Pedestrianizing Melbourne's Swanston Street: A Weekend to Remember
In February 1985, for a brief window of time, Melbourne's Swanston Street was transformed from asphalt carrying vehicles and a tram to a pedestrian promenade covered in grass. The urban intervention, as described by Lucy Salt in the Kill Your Darlings journal, was the product of a hard fought struggle between the state Ministry for Planning and Environment and the City of Melbourne. The state ministry was led by Professor David Yencken who, along with his team, had advocated the street be limited to pedestrians on a full-time basis. The city had rejected the state's plans, instead seeking a partial pedestrianization of the street allowing some vehicles to move through.
In early 1985, as part of the 150-year anniversary celebration of the state of Victoria, Yencken's team got their wish at least for a few days. At a cost of $550,000, the entire street was covered in fresh sod for one weekend.
After months of preparation, [Yencken's team member Sonja Peter] remembers watching the crowds promenade, take in the performances, play ball, walk their dogs, or simply sit. The massive pop-up park had completely transformed the street and set to work on people’s imaginations.
‘The acoustics changed, the smell and whole feeling changed, so people responded immediately to that,’ says Peter.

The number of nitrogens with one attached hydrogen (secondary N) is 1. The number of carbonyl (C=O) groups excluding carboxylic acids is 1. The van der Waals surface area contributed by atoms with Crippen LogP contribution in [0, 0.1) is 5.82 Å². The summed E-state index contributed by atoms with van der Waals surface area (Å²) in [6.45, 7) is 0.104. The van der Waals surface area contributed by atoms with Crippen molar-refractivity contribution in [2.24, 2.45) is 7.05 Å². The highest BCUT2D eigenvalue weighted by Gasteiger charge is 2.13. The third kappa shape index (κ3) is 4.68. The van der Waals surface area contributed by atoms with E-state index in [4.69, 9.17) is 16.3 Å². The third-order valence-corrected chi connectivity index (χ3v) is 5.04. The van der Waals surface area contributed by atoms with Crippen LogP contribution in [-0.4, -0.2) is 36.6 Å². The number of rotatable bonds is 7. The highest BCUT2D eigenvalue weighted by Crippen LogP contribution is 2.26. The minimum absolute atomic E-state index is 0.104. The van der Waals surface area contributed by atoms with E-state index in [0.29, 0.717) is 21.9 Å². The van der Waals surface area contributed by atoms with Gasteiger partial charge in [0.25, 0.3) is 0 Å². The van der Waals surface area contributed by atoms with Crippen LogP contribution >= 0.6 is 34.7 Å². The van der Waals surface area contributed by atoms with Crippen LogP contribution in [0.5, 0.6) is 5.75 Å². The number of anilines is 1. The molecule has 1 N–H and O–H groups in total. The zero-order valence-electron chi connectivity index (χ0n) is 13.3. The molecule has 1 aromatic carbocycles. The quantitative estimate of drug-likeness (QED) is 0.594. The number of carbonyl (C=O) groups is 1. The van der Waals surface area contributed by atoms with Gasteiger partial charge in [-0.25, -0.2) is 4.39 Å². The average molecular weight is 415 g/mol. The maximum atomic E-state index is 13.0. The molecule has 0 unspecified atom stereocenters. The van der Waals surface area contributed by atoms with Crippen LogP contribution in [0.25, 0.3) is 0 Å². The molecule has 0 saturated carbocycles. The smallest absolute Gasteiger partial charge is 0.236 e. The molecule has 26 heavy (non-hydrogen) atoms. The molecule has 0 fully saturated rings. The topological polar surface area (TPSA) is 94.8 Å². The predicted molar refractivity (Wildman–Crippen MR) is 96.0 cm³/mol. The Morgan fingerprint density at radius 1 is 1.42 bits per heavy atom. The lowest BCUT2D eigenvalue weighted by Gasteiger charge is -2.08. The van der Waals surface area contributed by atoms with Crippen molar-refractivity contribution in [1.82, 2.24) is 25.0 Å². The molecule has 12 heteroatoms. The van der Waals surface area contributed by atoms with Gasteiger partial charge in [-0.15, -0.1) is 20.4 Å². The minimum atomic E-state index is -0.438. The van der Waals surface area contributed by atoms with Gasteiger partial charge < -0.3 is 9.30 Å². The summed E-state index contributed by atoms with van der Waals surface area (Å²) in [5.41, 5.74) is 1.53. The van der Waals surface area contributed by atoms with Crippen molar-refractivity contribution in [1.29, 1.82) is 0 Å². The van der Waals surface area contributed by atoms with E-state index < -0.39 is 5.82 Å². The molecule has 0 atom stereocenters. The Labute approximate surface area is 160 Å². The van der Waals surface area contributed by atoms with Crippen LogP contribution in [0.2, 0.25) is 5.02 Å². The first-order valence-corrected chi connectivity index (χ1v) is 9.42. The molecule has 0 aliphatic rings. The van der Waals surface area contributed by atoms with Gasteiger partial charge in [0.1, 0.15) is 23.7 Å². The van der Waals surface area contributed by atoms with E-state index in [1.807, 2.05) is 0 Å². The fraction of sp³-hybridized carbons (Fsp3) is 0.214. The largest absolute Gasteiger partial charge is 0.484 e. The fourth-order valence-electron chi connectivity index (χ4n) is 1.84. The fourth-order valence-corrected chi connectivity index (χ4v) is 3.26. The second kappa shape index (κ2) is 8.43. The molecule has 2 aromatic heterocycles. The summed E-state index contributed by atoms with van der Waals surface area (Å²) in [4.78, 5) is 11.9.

When the wet grass became muddy, people took off their shoes and strolled along. Peter also recalls feeling vindicated upon seeing the reactions of the ministry staff who’d come down to help out.
‘No-one knew what we had in mind, there was a lot of scepticism, and so to unroll the event by laying out the grass was spectacular.’
The grass had removed all trace of the traffic from the street, with the exception of a marooned W-Class tram standing as a proud centrepiece. The sun-warmed grass, wrote John Lahey in the Age, ‘smelled like the mouldering hay on a Gippsland farm’.
Yencken remains proud of the transformation of Swanston Street, although it was short lived. He sees Swanston Street as a pre-cursor to other urban interventions, including New York's Time Square, to which he gives a somewhat backhanded compliment: "New York now writes up the fact that they painted some spaces on Broadway and put a few pot plants out: Isn’t it revolutionary? And you’re going, Guys? Thirty years ago? And it wasn’t painted, it was actually grass!’